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Whole-genome association study of antibody response to Epstein-Barr virus in an African population: a pilot

  • N. Sallah (a1) (a2), T. Carstensen (a1) (a3), K. Wakeham (a4) (a5), R. Bagni (a6), N. Labo (a7), M. O. Pollard (a1) (a3), D. Gurdasani (a1) (a3), K. Ekoru (a1) (a3), C. Pomilla (a1) (a3), E. H. Young (a1) (a3), S. Fatumo (a1) (a3) (a8), G. Asiki (a4), A. Kamali (a4), M. Sandhu (a1) (a3), P. Kellam (a2), D. Whitby (a7), I. Barroso (a1) and R. Newton (a4)...
Abstract
Abstract

Epstein Barr virus (EBV) infects 95% of the global population and is associated with up to 2% of cancers globally. Immunoglobulin G (IgG) antibody levels to EBV have been shown to be heritable and associated with developing malignancies. We, therefore, performed a pilot genome-wide association analysis of anti-EBV IgG traits in an African population, using a combined approach including array genotyping, whole-genome sequencing and imputation to a panel with African sequence data. In 1562 Ugandans, we identify a variant in human leukocyte antigen (HLA)-DQA1, rs9272371 (p = 2.6 × 10−17) associated with anti-EBV nuclear antigen-1 responses. Trans-ancestry meta-analysis and fine-mapping with European-ancestry individuals suggest the presence of distinct HLA class II variants driving associations in Uganda. In addition, we identify four putative, novel, very rare African-specific loci with preliminary evidence for association with anti-viral capsid antigen IgG responses which will require replication for validation. These findings reinforce the need for the expansion of such studies in African populations with relevant datasets to capture genetic diversity.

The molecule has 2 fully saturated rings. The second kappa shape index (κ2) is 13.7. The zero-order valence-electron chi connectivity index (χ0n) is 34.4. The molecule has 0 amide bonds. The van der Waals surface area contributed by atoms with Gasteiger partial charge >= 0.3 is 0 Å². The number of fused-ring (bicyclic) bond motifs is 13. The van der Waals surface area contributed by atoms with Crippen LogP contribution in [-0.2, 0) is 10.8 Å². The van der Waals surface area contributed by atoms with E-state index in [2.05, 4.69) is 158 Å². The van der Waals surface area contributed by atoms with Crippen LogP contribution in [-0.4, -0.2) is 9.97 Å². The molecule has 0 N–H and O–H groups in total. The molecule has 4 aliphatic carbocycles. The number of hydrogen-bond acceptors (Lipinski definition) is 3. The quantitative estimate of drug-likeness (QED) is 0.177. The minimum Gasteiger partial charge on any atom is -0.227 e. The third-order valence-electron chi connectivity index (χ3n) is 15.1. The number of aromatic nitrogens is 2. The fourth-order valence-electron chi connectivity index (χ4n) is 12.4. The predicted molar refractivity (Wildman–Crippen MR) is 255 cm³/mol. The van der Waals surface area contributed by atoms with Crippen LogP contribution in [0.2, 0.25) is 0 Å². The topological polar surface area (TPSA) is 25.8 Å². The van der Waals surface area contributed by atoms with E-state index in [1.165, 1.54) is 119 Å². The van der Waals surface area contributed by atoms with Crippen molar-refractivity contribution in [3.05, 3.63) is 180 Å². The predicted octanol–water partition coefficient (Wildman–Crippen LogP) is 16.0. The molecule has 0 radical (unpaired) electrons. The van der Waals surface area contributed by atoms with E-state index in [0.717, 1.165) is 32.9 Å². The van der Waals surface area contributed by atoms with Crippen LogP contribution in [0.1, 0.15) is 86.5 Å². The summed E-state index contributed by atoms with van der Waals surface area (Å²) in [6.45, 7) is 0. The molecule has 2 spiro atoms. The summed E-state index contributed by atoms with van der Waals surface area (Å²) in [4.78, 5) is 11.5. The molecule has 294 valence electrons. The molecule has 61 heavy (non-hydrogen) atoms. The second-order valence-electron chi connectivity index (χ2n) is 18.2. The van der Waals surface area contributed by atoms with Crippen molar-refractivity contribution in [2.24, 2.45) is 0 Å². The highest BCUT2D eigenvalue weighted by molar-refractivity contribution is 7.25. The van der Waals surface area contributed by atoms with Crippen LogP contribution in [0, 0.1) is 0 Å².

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Copyright
This is an Open Access article, distributed under the terms of the Creative Commons Attribution licence (http://creativecommons.org/licenses/by/4.0/), which permits unrestricted re-use, distribution, and reproduction in any medium, provided the original work is properly cited
Corresponding author
*Address for correspondence: Inês Barroso, Department of Human Genetics, Wellcome Trust Sanger Institute, Hinxton CB10 1HH, UK. (Email: ib1@sanger.ac.uk)
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These authors contributed equally to this work.

Footnotes
References
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